(Originally published in the San Francisco Chronicle)
The Obama administration's first 100 days focused largely on the nation's financial crisis. Nonetheless, this initial period includes two major health care efforts, one contained in the stimulus package, the other embedded in a policy strategy. A promising start, but the follow-through will be critical.
The stimulus package includes not just tax cuts and transportation projects but also some important health care provisions. There is a temporary 65 percent COBRA subsidy for people who lose their employer-based health insurance. It adds $87 billion in Medicaid funds for states, such as California, hit hard by the recession.
Such visible stimulus funds immediately fill revenue gaps. More important from a policy perspective are two long-term efforts. The legislation includes $19 billion over five years for health-information technology, which, if designed well, can be critical in transforming medical care. Likewise, $1.1 billion for comparative effectiveness research will help assess the value of various clinical interventions.
As for strategy, President Obama has repeatedly said that health care is a top priority but that he is willing to let Congress take the lead in putting forward proposals. This contrasts with the effort of the Clintons 16 years ago: They developed a fully formed plan and presented it to Congress, where it died before coming to a vote.
Democratic majorities in Congress do not ensure significant health care reform. A major split is developing between some Democrats, who favor a public plan to compete with private insurers, and most Republicans, who are unalterably opposed to such an arrangement. A do-or-die battle over a public plan would doom reform. It would, moreover, be a fight over a useless piece of "policy territory." Both sides believe that a public plan leveraging Medicare's market power over fees will drive private insurers out of business. For some, this is the goal; for others financial ruin.
"Medicare for all" might reduce administrative costs, but it will do little about the growth in overall expenditures that truly threatens our nation. Medicare expenditures vary enormously across the country, and no evidence exists that the high-use areas have better care or outcomes. A public plan is good for expanding coverage but not for innovations in the delivery of care. Special-interest groups routinely get Congress to prevent true cost-saving innovations.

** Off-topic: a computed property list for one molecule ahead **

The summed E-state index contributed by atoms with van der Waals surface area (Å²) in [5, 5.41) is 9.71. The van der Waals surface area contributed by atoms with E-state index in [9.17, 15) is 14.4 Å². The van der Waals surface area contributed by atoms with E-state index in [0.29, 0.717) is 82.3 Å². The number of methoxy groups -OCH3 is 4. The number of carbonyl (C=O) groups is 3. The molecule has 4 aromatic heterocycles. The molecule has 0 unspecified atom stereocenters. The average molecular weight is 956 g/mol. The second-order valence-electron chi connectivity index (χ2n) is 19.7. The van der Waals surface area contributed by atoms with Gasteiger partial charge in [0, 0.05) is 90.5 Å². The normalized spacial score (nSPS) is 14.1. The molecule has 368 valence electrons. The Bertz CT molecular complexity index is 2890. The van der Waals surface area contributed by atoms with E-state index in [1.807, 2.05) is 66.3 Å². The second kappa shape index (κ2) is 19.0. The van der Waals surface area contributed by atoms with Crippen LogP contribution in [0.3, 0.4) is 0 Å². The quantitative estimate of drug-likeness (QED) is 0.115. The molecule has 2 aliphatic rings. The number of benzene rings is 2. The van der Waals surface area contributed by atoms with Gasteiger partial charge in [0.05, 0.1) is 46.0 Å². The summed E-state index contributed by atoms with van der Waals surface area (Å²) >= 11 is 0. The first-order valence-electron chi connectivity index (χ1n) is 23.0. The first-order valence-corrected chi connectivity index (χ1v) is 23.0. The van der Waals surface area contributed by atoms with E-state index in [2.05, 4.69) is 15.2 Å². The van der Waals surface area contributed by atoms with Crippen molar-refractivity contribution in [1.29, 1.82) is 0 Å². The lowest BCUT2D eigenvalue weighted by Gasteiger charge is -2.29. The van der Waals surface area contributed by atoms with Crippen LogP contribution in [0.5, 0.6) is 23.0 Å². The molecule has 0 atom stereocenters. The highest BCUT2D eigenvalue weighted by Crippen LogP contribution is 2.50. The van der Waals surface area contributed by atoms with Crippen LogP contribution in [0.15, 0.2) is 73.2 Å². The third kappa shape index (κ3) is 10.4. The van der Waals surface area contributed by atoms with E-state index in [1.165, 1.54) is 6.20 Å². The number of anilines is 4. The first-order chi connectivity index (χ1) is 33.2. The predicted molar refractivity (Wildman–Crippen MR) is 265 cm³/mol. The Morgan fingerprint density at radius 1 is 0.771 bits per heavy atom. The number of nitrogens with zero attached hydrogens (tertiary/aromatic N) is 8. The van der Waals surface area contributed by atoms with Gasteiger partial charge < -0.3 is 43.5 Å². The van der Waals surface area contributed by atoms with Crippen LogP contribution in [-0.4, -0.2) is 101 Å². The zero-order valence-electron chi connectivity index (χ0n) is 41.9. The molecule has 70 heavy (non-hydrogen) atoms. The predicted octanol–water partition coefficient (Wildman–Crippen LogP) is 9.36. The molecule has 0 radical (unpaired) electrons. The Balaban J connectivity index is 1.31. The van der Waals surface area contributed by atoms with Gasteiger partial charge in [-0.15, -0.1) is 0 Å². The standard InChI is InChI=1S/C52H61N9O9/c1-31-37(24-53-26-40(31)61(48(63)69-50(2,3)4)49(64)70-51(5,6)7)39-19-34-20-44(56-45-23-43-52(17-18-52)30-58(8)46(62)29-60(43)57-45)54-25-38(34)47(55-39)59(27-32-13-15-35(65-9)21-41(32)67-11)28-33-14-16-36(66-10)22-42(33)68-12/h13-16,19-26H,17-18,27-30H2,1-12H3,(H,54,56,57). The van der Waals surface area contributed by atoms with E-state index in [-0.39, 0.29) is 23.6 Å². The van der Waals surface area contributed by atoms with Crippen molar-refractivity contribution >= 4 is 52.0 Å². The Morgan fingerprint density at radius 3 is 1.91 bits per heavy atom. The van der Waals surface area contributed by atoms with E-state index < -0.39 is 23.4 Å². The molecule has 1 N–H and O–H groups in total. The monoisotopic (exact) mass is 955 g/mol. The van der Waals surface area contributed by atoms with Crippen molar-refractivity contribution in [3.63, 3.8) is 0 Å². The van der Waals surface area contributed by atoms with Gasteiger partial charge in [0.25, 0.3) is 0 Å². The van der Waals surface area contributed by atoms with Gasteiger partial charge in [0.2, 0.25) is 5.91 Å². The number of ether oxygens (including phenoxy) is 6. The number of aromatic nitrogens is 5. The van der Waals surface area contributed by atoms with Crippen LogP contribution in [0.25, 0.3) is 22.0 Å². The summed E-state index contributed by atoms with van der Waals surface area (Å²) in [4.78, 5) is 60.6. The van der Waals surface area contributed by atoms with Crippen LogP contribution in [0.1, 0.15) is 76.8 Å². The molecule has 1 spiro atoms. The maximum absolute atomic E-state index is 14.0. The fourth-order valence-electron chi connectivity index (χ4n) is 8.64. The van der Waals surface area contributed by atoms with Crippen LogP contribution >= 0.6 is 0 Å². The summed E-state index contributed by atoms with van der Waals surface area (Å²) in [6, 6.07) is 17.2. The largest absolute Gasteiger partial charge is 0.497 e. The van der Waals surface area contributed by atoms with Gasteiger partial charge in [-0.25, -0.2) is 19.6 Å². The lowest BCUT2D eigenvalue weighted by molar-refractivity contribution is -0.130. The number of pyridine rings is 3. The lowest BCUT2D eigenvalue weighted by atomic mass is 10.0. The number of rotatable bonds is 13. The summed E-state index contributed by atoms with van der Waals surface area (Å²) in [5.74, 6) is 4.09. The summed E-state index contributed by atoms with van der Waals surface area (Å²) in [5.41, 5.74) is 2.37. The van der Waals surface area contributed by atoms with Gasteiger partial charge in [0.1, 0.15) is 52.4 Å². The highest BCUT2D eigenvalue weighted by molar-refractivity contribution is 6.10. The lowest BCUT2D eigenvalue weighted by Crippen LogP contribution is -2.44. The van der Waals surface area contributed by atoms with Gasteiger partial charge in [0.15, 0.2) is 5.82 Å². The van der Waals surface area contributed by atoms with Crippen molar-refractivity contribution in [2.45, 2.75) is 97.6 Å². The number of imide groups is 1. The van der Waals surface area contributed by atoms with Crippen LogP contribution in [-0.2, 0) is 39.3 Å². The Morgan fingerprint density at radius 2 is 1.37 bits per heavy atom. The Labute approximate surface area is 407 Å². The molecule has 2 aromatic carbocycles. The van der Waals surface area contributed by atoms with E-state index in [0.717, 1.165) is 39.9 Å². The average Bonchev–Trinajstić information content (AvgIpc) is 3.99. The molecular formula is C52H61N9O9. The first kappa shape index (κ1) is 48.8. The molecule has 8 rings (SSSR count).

Forget "more of the same" - a public plan just like either private insurers or Medicare. Obama should seize this opportunity to transform health care. A differently designed, publicly chartered plan can complement both private insurers and Medicare. It would build on the strengths and avoid the weaknesses of each.
The new public plan would cover just hospitalization and chronic illnesses. Those two categories account for more than 60 percent of the costs for those younger than 65. Pre-existing (chronic) conditions are the main reason private health insurance for individuals and small employers is so expensive. The new plan would price coverage according to demographics, not one's health. By combining a mandate that everyone have this basic coverage with income-based subsidies for affordability, we could rapidly reach universal coverage.
This new insurance pool would not just be open to individuals but also would sell its "coverage" to private insurers. The private plans then would not need to worry about attracting high-risk enrollees, markedly reducing their wasteful underwriting and marketing costs. Instead, private plans will compete by offering more attractive primary-care options.
The new pool would alter the ways providers are paid. Hospitals and physicians coming together would receive a bundled payment for the whole episode of care and have freedom in how they organize services and are compensated. With greater incentives for efficiency and quality, care would be transformed.
Medicare is too constrained by special interests to encourage greater efficiency and coordination. The new pool would not attempt to control fees, instead setting its payments based on the costs of those physicians and hospitals achieving better-than-average outcomes. Episode-based payment will lead to greater cost savings than fee reductions that simply encourage more use. The publicly chartered, but politically insulated, pool could even offer its more effective payment options to Medicare.
Fundamental health care reform must not only expand coverage to everyone but also put us on the path to greater efficiency and higher quality. We cannot do this with more of the same - be it public or private. We can do it by realigning payment and incentives.
Harold S. Luft is Caldwell B. Esselstyn Professor Emeritus of Health Policy and Health Economics at the Philip R. Lee Institute for Health Policy Studies at UCSF, director of the Palo Alto Medical Foundation Research Institute, and the author of Total Cure: The Antidote to the Health Care Crisis (Harvard University Press). More information available at www.haroldluft.com.
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